KBIC events shine light on sex assault issues
BARAGA – The Keweenaw Bay Indian Community will be wasting no time recognizing Sexual Assault Awareness Month.
They’ll be holding the first of a series of events and promotions April 1, when members of the Tribal Council, the KBIC Police Department and Sexual Assault Advisory Board will gather from noon to 2 p.m. at the tribal center to help kick off a Teal Ribbon Campaign, with ribbons available for community members to tie to their vehicles to show their awareness.
The KBIC will also host a Walk to End Sexual Assault April 11, as well as a public awareness campaign on its tribally-owned radio stations and a Stamp Out Sexual Assault promotion in partnership with local businesses.
Survivor Advocate Liana Loonsfoot of the KBIC Office of Violence Against Women said Tuesday the campaign is important due to the high incidence of sexual assault Native Americans suffer.
“We know Native Americans are more susceptible to being victimized,” she said Thursday. “They’re five times more at risk than non-natives for any kind of assault over lifetime.”
The Zaagibashagaabawing – or Step out of the Darkness – walk will take place from noon to 1:30 p.m. April 11, beginning in the Keweenaw Bay Ojibwa Community College parking lot.
Loonsfoot said the theme for the walk has a double meaning. First, it highlights the statistic that most sexual assaults occur between midnight and 6 a.m. – in the dark. Second, she said it’s about beginning conversations on a topic that’s long been avoided.
“One thing that happens is victims have been taught, maybe by the perpetrator, not to talk, to hold on to it,” Loonsfoot said. “We want to get the community talking about it and hearing those words that can be hard to talk about.”
Loonsfoot said the event is open to non-tribal members as well, and that there will be free food and some giveaways, as well as posters along the walk route to help stimulate thought and conversation.
One important thing she hopes tribal members learn from this month’s events is that the KBIC Office of Violence Against Women has resources to help victims of assault, including the Niimi Gimiwang shelter for victims of sexual assault, domestic violence, dating violence or stalking.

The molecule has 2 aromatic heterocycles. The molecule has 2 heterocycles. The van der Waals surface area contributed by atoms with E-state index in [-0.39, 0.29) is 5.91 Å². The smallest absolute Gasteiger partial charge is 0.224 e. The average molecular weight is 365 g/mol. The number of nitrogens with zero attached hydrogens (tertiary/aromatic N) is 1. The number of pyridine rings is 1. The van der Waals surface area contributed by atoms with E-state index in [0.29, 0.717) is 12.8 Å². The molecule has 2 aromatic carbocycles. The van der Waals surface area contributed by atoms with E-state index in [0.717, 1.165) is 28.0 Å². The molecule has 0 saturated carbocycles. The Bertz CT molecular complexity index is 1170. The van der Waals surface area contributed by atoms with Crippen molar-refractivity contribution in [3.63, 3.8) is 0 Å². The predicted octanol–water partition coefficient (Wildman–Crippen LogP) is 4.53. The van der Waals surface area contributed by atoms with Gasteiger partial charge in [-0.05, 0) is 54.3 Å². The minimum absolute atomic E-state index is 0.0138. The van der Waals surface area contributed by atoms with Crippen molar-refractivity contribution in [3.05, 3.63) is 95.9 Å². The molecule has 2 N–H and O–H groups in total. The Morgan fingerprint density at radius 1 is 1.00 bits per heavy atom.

The shelter is for women, but the office can also find ways to help victims who are men if necessary.
“We would never turn anyone away,” she said. “We will find a way to service anyone.”
For help, call 353-4599.
Elsewhere in the Copper Country, Dial Help and the Michigan Technological University Center for Diversity and Inclusion have been scheduling events and programming focused on sexual assault awareness throughout the year.
But to recognize awareness month, they’ll also be teaming up with the Barbara Kettle Gundlach Shelter to host a screening of the documentary “Tough Guise 2,” which explores the connection between manhood and violence, 7:30 p.m. April 10, in room 135 Fisher Hall on the Tech campus.
“That’s an issue that’s an elephant in the room sometimes, that most violence is committed by men,” said Kevin Weir, sexual violence prevention program coordinator at Dial Help.
Last December, Dial Help held its “Healthy Man” competition to promote positive, nonviolent attitudes toward masculinity. That competition used a beard competition to build fun, and mixed it with some serious thinking about healthy masculinity.
Michigan Tech held a Responsible Relationship Awareness Week in September, which used hand-decorated T-shirts to spread messages about sexual assault, respect and consent.
Weir said Dial Help also hosts a year-round men’s leadership group – search Men Matter on Facebook to become involved – and a women’s sexual assault survivors support group. To learn more about the women’s group, or for someone to talk to in a crisis, call 482-HELP.
Women who need a place to escape a sexually or physically abusive situation can get help at the Barbara Kettle Gundlach Shelter Home, call 337-5623.